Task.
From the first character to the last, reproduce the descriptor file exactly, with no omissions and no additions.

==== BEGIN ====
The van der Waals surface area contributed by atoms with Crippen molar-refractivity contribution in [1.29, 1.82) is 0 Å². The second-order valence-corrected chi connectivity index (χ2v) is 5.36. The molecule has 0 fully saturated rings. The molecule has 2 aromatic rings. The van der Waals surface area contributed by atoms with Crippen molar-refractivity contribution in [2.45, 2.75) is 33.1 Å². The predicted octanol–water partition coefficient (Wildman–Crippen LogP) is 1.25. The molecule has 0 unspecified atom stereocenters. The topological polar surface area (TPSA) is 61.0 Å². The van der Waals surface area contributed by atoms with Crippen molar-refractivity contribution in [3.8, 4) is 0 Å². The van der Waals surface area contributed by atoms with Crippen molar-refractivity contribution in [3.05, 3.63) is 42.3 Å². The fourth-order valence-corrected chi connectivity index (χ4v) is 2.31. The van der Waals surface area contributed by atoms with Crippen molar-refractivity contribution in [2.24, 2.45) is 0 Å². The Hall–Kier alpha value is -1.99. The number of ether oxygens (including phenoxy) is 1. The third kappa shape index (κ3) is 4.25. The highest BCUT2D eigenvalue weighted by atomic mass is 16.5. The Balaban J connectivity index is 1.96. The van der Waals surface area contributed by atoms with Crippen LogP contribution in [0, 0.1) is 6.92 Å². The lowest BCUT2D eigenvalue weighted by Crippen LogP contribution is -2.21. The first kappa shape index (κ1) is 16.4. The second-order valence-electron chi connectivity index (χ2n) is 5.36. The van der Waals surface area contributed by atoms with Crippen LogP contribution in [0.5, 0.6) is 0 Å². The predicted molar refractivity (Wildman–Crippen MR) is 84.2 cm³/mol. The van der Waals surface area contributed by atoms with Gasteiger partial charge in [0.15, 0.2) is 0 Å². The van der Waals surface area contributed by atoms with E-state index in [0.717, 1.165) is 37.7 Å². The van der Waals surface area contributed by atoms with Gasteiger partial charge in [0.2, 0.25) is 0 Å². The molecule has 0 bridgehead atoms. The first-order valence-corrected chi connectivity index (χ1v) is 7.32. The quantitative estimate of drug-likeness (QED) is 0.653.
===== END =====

The van der Waals surface area contributed by atoms with Crippen molar-refractivity contribution in [1.29, 1.82) is 0 Å². The second-order valence-corrected chi connectivity index (χ2v) is 5.36. The molecule has 0 fully saturated rings. The molecule has 2 aromatic rings. The van der Waals surface area contributed by atoms with Crippen molar-refractivity contribution in [2.45, 2.75) is 33.1 Å². The predicted octanol–water partition coefficient (Wildman–Crippen LogP) is 1.25. The molecule has 0 unspecified atom stereocenters. The topological polar surface area (TPSA) is 61.0 Å². The van der Waals surface area contributed by atoms with Crippen molar-refractivity contribution in [3.8, 4) is 0 Å². The van der Waals surface area contributed by atoms with Crippen molar-refractivity contribution in [3.05, 3.63) is 42.3 Å². The fourth-order valence-corrected chi connectivity index (χ4v) is 2.31. The van der Waals surface area contributed by atoms with Crippen molar-refractivity contribution in [2.24, 2.45) is 0 Å². The Hall–Kier alpha value is -1.99. The number of ether oxygens (including phenoxy) is 1. The third kappa shape index (κ3) is 4.25. The highest BCUT2D eigenvalue weighted by atomic mass is 16.5. The Balaban J connectivity index is 1.96. The van der Waals surface area contributed by atoms with Crippen LogP contribution in [0, 0.1) is 6.92 Å². The lowest BCUT2D eigenvalue weighted by Crippen LogP contribution is -2.21. The first kappa shape index (κ1) is 16.4. The second-order valence-electron chi connectivity index (χ2n) is 5.36. The van der Waals surface area contributed by atoms with Crippen LogP contribution in [0.5, 0.6) is 0 Å². The predicted molar refractivity (Wildman–Crippen MR) is 84.2 cm³/mol. The van der Waals surface area contributed by atoms with Gasteiger partial charge in [0.15, 0.2) is 0 Å². The van der Waals surface area contributed by atoms with E-state index in [0.717, 1.165) is 37.7 Å². The van der Waals surface area contributed by atoms with Gasteiger partial charge in [0.2, 0.25) is 0 Å². The molecule has 0 bridgehead atoms. The first-order valence-corrected chi connectivity index (χ1v) is 7.32. The quantitative estimate of drug-likeness (QED) is 0.653.